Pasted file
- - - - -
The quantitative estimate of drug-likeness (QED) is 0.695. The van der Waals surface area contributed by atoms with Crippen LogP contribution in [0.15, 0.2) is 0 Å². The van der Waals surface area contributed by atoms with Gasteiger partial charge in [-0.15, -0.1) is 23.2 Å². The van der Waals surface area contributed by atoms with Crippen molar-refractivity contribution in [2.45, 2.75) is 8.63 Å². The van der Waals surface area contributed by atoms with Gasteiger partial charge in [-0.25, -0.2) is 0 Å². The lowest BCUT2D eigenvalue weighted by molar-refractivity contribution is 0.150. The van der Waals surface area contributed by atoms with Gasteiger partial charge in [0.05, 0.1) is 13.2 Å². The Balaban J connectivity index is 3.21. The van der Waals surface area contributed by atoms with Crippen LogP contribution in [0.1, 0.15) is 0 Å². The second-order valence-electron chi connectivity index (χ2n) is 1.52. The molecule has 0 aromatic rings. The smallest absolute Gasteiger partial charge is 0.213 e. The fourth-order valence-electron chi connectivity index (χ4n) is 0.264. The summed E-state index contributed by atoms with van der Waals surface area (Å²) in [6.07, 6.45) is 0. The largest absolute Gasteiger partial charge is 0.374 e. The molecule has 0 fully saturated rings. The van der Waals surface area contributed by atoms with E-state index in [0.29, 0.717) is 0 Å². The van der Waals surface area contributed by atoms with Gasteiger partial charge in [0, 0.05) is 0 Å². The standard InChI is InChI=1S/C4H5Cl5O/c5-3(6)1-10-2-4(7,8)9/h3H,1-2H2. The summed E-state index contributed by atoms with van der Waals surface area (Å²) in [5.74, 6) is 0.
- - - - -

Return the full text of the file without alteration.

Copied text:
The quantitative estimate of drug-likeness (QED) is 0.695. The van der Waals surface area contributed by atoms with Crippen LogP contribution in [0.15, 0.2) is 0 Å². The van der Waals surface area contributed by atoms with Gasteiger partial charge in [-0.15, -0.1) is 23.2 Å². The van der Waals surface area contributed by atoms with Crippen molar-refractivity contribution in [2.45, 2.75) is 8.63 Å². The van der Waals surface area contributed by atoms with Gasteiger partial charge in [-0.25, -0.2) is 0 Å². The lowest BCUT2D eigenvalue weighted by molar-refractivity contribution is 0.150. The van der Waals surface area contributed by atoms with Gasteiger partial charge in [0.05, 0.1) is 13.2 Å². The Balaban J connectivity index is 3.21. The van der Waals surface area contributed by atoms with Crippen LogP contribution in [0.1, 0.15) is 0 Å². The second-order valence-electron chi connectivity index (χ2n) is 1.52. The molecule has 0 aromatic rings. The smallest absolute Gasteiger partial charge is 0.213 e. The fourth-order valence-electron chi connectivity index (χ4n) is 0.264. The summed E-state index contributed by atoms with van der Waals surface area (Å²) in [6.07, 6.45) is 0. The largest absolute Gasteiger partial charge is 0.374 e. The molecule has 0 fully saturated rings. The van der Waals surface area contributed by atoms with E-state index in [0.29, 0.717) is 0 Å². The van der Waals surface area contributed by atoms with Gasteiger partial charge in [0, 0.05) is 0 Å². The standard InChI is InChI=1S/C4H5Cl5O/c5-3(6)1-10-2-4(7,8)9/h3H,1-2H2. The summed E-state index contributed by atoms with van der Waals surface area (Å²) in [5.74, 6) is 0.